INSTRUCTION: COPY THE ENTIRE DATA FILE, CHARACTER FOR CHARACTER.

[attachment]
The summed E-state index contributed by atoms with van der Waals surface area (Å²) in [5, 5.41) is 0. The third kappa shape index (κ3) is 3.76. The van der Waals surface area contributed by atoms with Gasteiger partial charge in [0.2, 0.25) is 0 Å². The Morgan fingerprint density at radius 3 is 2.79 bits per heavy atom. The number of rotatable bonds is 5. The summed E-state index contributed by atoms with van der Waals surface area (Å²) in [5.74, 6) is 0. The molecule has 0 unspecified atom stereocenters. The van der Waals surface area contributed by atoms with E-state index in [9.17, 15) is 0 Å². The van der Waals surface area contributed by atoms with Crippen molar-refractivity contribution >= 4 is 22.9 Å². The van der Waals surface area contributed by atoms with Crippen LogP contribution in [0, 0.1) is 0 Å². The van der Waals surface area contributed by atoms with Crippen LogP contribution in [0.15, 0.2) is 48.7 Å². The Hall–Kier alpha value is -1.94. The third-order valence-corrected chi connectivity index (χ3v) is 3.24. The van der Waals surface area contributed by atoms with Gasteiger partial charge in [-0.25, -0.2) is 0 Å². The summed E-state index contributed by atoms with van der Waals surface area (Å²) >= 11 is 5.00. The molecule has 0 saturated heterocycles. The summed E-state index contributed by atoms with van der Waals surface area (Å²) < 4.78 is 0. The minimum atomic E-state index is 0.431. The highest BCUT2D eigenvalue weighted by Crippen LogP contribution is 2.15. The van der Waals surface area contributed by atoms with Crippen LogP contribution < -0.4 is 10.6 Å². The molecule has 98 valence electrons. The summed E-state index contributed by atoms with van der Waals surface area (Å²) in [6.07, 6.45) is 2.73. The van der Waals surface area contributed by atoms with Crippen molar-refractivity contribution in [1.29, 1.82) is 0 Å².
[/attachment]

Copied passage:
The summed E-state index contributed by atoms with van der Waals surface area (Å²) in [5, 5.41) is 0. The third kappa shape index (κ3) is 3.76. The van der Waals surface area contributed by atoms with Gasteiger partial charge in [0.2, 0.25) is 0 Å². The Morgan fingerprint density at radius 3 is 2.79 bits per heavy atom. The number of rotatable bonds is 5. The summed E-state index contributed by atoms with van der Waals surface area (Å²) in [5.74, 6) is 0. The molecule has 0 unspecified atom stereocenters. The van der Waals surface area contributed by atoms with E-state index in [9.17, 15) is 0 Å². The van der Waals surface area contributed by atoms with Crippen molar-refractivity contribution >= 4 is 22.9 Å². The van der Waals surface area contributed by atoms with Crippen LogP contribution in [0, 0.1) is 0 Å². The van der Waals surface area contributed by atoms with Crippen LogP contribution in [0.15, 0.2) is 48.7 Å². The Hall–Kier alpha value is -1.94. The third-order valence-corrected chi connectivity index (χ3v) is 3.24. The van der Waals surface area contributed by atoms with Gasteiger partial charge in [-0.25, -0.2) is 0 Å². The summed E-state index contributed by atoms with van der Waals surface area (Å²) >= 11 is 5.00. The molecule has 0 saturated heterocycles. The summed E-state index contributed by atoms with van der Waals surface area (Å²) < 4.78 is 0. The minimum atomic E-state index is 0.431. The highest BCUT2D eigenvalue weighted by Crippen LogP contribution is 2.15. The van der Waals surface area contributed by atoms with Crippen LogP contribution < -0.4 is 10.6 Å². The molecule has 98 valence electrons. The summed E-state index contributed by atoms with van der Waals surface area (Å²) in [6.07, 6.45) is 2.73. The van der Waals surface area contributed by atoms with Crippen molar-refractivity contribution in [1.29, 1.82) is 0 Å².